The other day, when I saw Apollo standing outside the old barn having a snooze, I was reminded that 15 years have passed since his arrival at the DSC. During his time with us Apollo has been able to live contentedly in a situation that is a far cry from where he was housed previously and in the moment I murmured a word of thanks to our donors, whose contributions had made rescue possible.
Later that day, as coincidences will happen, I had the pleasure to see an image of the Apollo Tribute Wall that Ruth MacKenzie, one of our supporters, has assembled over the years. Ruth sponsors Apollo annually as a gift for her son, Elliot, (He was born in the same year as Apollo.) and she has framed the renewal photos and then placed them in this collage. What a handsome collection!
Apollo was born in 2000. At the time that the OSPCA seized him from his owner and then requested that we give him sanctuary, he was living on a small Ontario farm, part of a collection of animals. Apollo was 5 years old and as far as we could determine, his hooves had never been trimmed. They were long and curled back, thick like tusks, forcing him to shuffle along whenever he had to walk, clearly in great pain. When DSC personnel moved to help the donkey into our trailer, the person who had owned him appeared with a heavy stick, stating that the only way to prod the animal into action was to beat him on his haunches. The OSPCA agent prevented this from happening while the donkey stumbled up the ramp. His time of neglectful, abusive care was over.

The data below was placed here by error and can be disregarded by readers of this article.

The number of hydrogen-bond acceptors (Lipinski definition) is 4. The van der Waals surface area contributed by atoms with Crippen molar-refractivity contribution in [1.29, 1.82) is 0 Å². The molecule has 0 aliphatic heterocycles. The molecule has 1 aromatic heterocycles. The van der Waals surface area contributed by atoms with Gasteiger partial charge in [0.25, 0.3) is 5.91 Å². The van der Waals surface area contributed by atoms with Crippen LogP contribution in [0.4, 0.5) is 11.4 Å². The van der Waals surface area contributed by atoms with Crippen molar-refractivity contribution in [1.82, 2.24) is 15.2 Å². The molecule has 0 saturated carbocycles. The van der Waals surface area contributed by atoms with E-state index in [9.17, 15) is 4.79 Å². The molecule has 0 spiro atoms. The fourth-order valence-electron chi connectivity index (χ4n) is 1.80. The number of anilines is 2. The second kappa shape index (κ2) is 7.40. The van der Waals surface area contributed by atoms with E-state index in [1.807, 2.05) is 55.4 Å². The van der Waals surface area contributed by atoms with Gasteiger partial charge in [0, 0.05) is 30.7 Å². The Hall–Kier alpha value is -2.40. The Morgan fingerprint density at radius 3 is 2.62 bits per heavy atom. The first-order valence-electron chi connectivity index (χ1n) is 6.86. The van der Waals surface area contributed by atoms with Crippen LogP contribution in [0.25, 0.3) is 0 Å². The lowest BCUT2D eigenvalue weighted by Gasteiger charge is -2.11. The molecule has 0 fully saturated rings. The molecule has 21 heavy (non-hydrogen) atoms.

After he was brought to the DSC, Apollo underwent extensive specialist care. The priority, of course, was the removal of the overgrown hooves so that his gait could return slowly to normal. Gradually he settled into his new life, comfortable with his donkey companions but generally shy around humans and fearful of farrier care. That was no surprise.
Although Apollo’s general health has been good during this past decade and a half, he has had to endure recurring abscesses in one of his hooves. This past September he was afflicted once again. Staff worried that permanent damage to the coffin bone had occurred but successive x-rays disproved their fears and a strong course of antibiotics took care of the abscess. He will soon return to the company of his gelding companions and as ever his caregivers will monitor closely that sensitive hoof.
We are thankful that Apollo has had yet another reprieve, one that we hope will go on for a very long time because we know that there will always be space for another image on that lovely tribute wall. Thank you, Ruth.